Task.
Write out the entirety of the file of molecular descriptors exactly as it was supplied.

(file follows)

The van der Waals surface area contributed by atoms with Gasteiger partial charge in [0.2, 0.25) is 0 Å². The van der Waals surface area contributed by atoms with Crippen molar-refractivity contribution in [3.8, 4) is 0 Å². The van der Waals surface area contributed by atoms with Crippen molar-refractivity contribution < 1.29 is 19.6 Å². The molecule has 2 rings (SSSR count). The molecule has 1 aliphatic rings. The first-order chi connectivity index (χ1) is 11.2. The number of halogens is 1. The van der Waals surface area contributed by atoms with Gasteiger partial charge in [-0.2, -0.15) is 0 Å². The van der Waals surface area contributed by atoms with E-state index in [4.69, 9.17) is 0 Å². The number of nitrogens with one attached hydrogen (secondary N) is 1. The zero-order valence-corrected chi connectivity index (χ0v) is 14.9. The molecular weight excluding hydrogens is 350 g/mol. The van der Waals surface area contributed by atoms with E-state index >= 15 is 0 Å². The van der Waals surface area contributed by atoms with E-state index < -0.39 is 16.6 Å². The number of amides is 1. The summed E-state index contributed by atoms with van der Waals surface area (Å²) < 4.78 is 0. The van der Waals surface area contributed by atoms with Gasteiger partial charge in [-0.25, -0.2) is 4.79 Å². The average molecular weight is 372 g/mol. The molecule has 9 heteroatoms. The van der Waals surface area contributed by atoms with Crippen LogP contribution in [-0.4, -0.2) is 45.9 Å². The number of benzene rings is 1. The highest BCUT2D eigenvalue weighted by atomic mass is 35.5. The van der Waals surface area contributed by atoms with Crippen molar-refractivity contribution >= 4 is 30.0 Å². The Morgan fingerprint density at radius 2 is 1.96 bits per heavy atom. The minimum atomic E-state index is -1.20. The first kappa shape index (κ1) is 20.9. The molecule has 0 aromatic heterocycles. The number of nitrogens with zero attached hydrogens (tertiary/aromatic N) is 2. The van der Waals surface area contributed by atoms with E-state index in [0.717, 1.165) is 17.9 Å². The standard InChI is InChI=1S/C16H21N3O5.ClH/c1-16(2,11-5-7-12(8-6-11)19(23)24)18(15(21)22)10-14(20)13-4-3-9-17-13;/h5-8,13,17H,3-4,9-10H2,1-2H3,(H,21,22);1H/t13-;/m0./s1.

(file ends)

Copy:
The van der Waals surface area contributed by atoms with Gasteiger partial charge in [0.2, 0.25) is 0 Å². The van der Waals surface area contributed by atoms with Crippen molar-refractivity contribution in [3.8, 4) is 0 Å². The van der Waals surface area contributed by atoms with Crippen molar-refractivity contribution < 1.29 is 19.6 Å². The molecule has 2 rings (SSSR count). The molecule has 1 aliphatic rings. The first-order chi connectivity index (χ1) is 11.2. The number of halogens is 1. The van der Waals surface area contributed by atoms with Gasteiger partial charge in [-0.2, -0.15) is 0 Å². The van der Waals surface area contributed by atoms with E-state index in [4.69, 9.17) is 0 Å². The number of nitrogens with one attached hydrogen (secondary N) is 1. The zero-order valence-corrected chi connectivity index (χ0v) is 14.9. The molecular weight excluding hydrogens is 350 g/mol. The van der Waals surface area contributed by atoms with E-state index >= 15 is 0 Å². The van der Waals surface area contributed by atoms with E-state index < -0.39 is 16.6 Å². The number of amides is 1. The summed E-state index contributed by atoms with van der Waals surface area (Å²) < 4.78 is 0. The van der Waals surface area contributed by atoms with Gasteiger partial charge in [-0.25, -0.2) is 4.79 Å². The average molecular weight is 372 g/mol. The molecule has 9 heteroatoms. The van der Waals surface area contributed by atoms with Crippen LogP contribution in [-0.4, -0.2) is 45.9 Å². The number of benzene rings is 1. The highest BCUT2D eigenvalue weighted by atomic mass is 35.5. The van der Waals surface area contributed by atoms with Crippen molar-refractivity contribution >= 4 is 30.0 Å². The Morgan fingerprint density at radius 2 is 1.96 bits per heavy atom. The minimum atomic E-state index is -1.20. The first kappa shape index (κ1) is 20.9. The molecule has 0 aromatic heterocycles. The number of nitrogens with zero attached hydrogens (tertiary/aromatic N) is 2. The van der Waals surface area contributed by atoms with E-state index in [0.717, 1.165) is 17.9 Å². The standard InChI is InChI=1S/C16H21N3O5.ClH/c1-16(2,11-5-7-12(8-6-11)19(23)24)18(15(21)22)10-14(20)13-4-3-9-17-13;/h5-8,13,17H,3-4,9-10H2,1-2H3,(H,21,22);1H/t13-;/m0./s1.